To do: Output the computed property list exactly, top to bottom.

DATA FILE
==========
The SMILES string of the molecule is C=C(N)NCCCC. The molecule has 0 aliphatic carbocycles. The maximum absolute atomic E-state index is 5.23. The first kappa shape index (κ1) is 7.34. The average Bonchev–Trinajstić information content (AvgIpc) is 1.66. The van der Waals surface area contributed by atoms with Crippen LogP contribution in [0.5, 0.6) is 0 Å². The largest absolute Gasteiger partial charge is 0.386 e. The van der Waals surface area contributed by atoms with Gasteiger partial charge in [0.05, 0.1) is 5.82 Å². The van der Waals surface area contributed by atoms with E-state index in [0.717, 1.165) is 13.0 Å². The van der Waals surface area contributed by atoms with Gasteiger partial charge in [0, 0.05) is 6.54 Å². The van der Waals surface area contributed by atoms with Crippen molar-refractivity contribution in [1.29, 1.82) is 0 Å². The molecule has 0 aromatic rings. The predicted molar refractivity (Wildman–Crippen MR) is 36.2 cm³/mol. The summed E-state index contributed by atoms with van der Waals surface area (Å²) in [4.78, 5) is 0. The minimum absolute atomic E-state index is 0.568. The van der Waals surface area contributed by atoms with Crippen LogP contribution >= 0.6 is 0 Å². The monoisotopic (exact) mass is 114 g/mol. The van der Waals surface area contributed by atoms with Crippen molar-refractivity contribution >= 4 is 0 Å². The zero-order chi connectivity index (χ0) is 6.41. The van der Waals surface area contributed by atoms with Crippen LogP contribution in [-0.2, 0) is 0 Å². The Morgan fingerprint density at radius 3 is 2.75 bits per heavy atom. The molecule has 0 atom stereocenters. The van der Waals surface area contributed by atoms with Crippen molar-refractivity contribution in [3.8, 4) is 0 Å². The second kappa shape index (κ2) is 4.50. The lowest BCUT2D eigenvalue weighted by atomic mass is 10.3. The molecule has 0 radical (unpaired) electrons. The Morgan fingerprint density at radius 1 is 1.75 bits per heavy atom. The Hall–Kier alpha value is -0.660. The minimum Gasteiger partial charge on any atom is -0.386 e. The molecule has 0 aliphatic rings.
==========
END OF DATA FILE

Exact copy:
The SMILES string of the molecule is C=C(N)NCCCC. The molecule has 0 aliphatic carbocycles. The maximum absolute atomic E-state index is 5.23. The first kappa shape index (κ1) is 7.34. The average Bonchev–Trinajstić information content (AvgIpc) is 1.66. The van der Waals surface area contributed by atoms with Crippen LogP contribution in [0.5, 0.6) is 0 Å². The largest absolute Gasteiger partial charge is 0.386 e. The van der Waals surface area contributed by atoms with Gasteiger partial charge in [0.05, 0.1) is 5.82 Å². The van der Waals surface area contributed by atoms with E-state index in [0.717, 1.165) is 13.0 Å². The van der Waals surface area contributed by atoms with Gasteiger partial charge in [0, 0.05) is 6.54 Å². The van der Waals surface area contributed by atoms with Crippen molar-refractivity contribution in [1.29, 1.82) is 0 Å². The molecule has 0 aromatic rings. The predicted molar refractivity (Wildman–Crippen MR) is 36.2 cm³/mol. The summed E-state index contributed by atoms with van der Waals surface area (Å²) in [4.78, 5) is 0. The minimum absolute atomic E-state index is 0.568. The van der Waals surface area contributed by atoms with Crippen LogP contribution >= 0.6 is 0 Å². The monoisotopic (exact) mass is 114 g/mol. The van der Waals surface area contributed by atoms with Crippen molar-refractivity contribution >= 4 is 0 Å². The zero-order chi connectivity index (χ0) is 6.41. The van der Waals surface area contributed by atoms with Crippen LogP contribution in [-0.2, 0) is 0 Å². The Morgan fingerprint density at radius 3 is 2.75 bits per heavy atom. The molecule has 0 atom stereocenters. The van der Waals surface area contributed by atoms with Crippen molar-refractivity contribution in [3.8, 4) is 0 Å². The second kappa shape index (κ2) is 4.50. The lowest BCUT2D eigenvalue weighted by atomic mass is 10.3. The molecule has 0 radical (unpaired) electrons. The Morgan fingerprint density at radius 1 is 1.75 bits per heavy atom. The Hall–Kier alpha value is -0.660. The minimum Gasteiger partial charge on any atom is -0.386 e. The molecule has 0 aliphatic rings.